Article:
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Bladder cancer modifiable risk factors include low vitamin D – meta-analysis March 2016

Modifiable risk factors for the prevention of bladder cancer: a systematic review of meta-analyses.

Eur J Epidemiol. 2016 Mar 21. [Epub ahead of print]
Al-Zalabani AH1, Stewart KF2, Wesselius A3, Schols AM4, Zeegers MP3.

  • 1 Department of Family and Community Medicine, College of Medicine, Taibah University, P.O. Box 42317, Madinah, 41541, Saudi Arabia.
  • 2 Department of Complex Genetics, School of Nutrition, and Translational Research in Metabolism (NUTRIM), Maastricht University Medical Centre, P. O. Box 616, 6200 MS, Maastricht, The Netherlands. k.stewart at maastrichtuniversity.nl.
  • 3 Department of Complex Genetics, School of Nutrition, and Translational Research in Metabolism (NUTRIM), Maastricht University Medical Centre, P. O. Box 616, 6200 MS, Maastricht, The Netherlands.
  • 4 Department of Respiratory Medicine, School of Nutrition and Translational Research in Metabolism (NUTRIM), Maastricht University Medical Centre, P. O. Box 616, 6200 MS, Maastricht, The Netherlands.

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Each year, 430,000 people are diagnosed with bladder cancer. Due to the high recurrence rate of the disease, primary prevention is paramount. Therefore, we reviewed all meta-analyses on modifiable risk factors of primary bladder cancer. PubMed, Embase and Cochrane database were systematically searched for meta-analyses on modifiable risk factors published between 1995 and 2015. When appropriate, meta-analyses (MA) were combined in meta-meta-analysis (MMA). If not, the most comprehensive MA was selected based on the number of primary studies included. Probability of causation was calculated for individual factors and a subset of lifestyle factors combined. Of 1496 articles identified, 5 were combined in MMA and 21 were most comprehensive on a single risk factor. Statistically significant associations were found for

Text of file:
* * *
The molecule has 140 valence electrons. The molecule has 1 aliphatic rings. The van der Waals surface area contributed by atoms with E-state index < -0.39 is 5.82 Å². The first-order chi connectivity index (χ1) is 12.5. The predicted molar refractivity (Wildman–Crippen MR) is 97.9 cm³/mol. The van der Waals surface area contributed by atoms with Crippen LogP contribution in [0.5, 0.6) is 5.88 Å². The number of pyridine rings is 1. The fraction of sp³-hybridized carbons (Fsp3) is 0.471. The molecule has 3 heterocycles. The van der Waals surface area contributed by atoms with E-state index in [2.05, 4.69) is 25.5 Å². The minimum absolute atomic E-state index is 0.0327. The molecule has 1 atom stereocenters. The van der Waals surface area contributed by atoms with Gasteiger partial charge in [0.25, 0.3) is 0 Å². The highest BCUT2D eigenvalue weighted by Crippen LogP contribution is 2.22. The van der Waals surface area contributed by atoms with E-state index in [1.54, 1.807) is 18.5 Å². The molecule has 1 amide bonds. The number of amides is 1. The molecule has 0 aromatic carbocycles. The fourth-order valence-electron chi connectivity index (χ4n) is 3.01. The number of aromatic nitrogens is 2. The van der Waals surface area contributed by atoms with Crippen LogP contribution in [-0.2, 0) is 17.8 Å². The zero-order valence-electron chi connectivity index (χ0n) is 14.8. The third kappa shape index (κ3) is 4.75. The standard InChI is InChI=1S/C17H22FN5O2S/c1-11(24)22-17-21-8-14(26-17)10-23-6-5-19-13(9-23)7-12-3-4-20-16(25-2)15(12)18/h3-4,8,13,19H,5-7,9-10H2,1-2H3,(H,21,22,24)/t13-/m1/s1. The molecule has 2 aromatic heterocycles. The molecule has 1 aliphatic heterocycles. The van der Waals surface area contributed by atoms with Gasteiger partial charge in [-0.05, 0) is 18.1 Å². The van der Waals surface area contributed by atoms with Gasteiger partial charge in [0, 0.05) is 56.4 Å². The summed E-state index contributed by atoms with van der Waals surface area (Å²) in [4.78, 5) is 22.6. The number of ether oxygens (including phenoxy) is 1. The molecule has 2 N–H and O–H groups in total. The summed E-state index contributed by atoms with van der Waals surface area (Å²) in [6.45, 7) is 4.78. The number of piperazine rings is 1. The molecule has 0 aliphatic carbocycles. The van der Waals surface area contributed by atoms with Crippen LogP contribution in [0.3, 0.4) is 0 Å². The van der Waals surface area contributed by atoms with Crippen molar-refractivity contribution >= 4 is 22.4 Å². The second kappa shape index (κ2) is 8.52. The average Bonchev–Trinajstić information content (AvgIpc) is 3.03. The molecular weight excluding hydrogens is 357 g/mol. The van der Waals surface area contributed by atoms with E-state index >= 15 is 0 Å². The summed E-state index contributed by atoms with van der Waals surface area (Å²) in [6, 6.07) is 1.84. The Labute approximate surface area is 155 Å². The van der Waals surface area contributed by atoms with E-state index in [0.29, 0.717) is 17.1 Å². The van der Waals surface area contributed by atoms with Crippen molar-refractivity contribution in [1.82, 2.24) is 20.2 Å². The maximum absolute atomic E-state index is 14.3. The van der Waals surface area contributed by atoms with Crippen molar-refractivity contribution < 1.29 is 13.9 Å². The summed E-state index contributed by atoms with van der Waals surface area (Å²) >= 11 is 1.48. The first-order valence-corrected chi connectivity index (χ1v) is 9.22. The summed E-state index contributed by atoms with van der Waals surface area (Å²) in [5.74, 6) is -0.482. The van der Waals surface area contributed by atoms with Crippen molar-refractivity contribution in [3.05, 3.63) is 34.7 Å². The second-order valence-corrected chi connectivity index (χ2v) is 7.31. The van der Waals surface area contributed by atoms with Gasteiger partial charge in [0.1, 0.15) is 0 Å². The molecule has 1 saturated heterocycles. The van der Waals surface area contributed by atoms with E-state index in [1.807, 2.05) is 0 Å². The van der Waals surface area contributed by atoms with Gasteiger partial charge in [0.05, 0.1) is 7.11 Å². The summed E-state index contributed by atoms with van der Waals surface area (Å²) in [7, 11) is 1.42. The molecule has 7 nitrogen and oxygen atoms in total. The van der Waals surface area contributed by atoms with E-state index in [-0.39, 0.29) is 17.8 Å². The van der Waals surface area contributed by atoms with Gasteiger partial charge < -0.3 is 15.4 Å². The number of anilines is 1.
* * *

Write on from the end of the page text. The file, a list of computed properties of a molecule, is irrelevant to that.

• current (RR 3.14) or former (RR 1.83) cigarette smoking,
  • pipe (RR 1.9) or cigar (RR 2.3) smoking,
  • antioxidant supplementation (RR 1.52),
  • obesity (RR 1.10),
  • higher physical activity levels (RR 0.86),
  • higher body levels of selenium (RR 0.61) and
  • vitamin D (RR 0.75), and
  • higher intakes of: processed meat (RR 1.22),
  • vitamin A (RR 0.82),
  • vitamin E (RR 0.82),
  • folate (RR 0.84),
  • fruit (RR 0.77), v
  • egetables (RR 0.83),
  • citrus fruit (RR 0.85), and
  • cruciferous vegetables (RR 0.84).

Finally, three occupations with the highest risk were tobacco workers (RR 1.72), dye workers (RR 1.58), and chimney sweeps (RR 1.53). The probability of causation for individual factors ranged from 4 to 68 %. The combined probability of causation was 81.8 %. Modification of lifestyle and occupational exposures can considerably reduce the bladder cancer burden. While smoking remains one of the key risk factors, also several diet-related and occupational factors are very relevant.

PMID: 27000312
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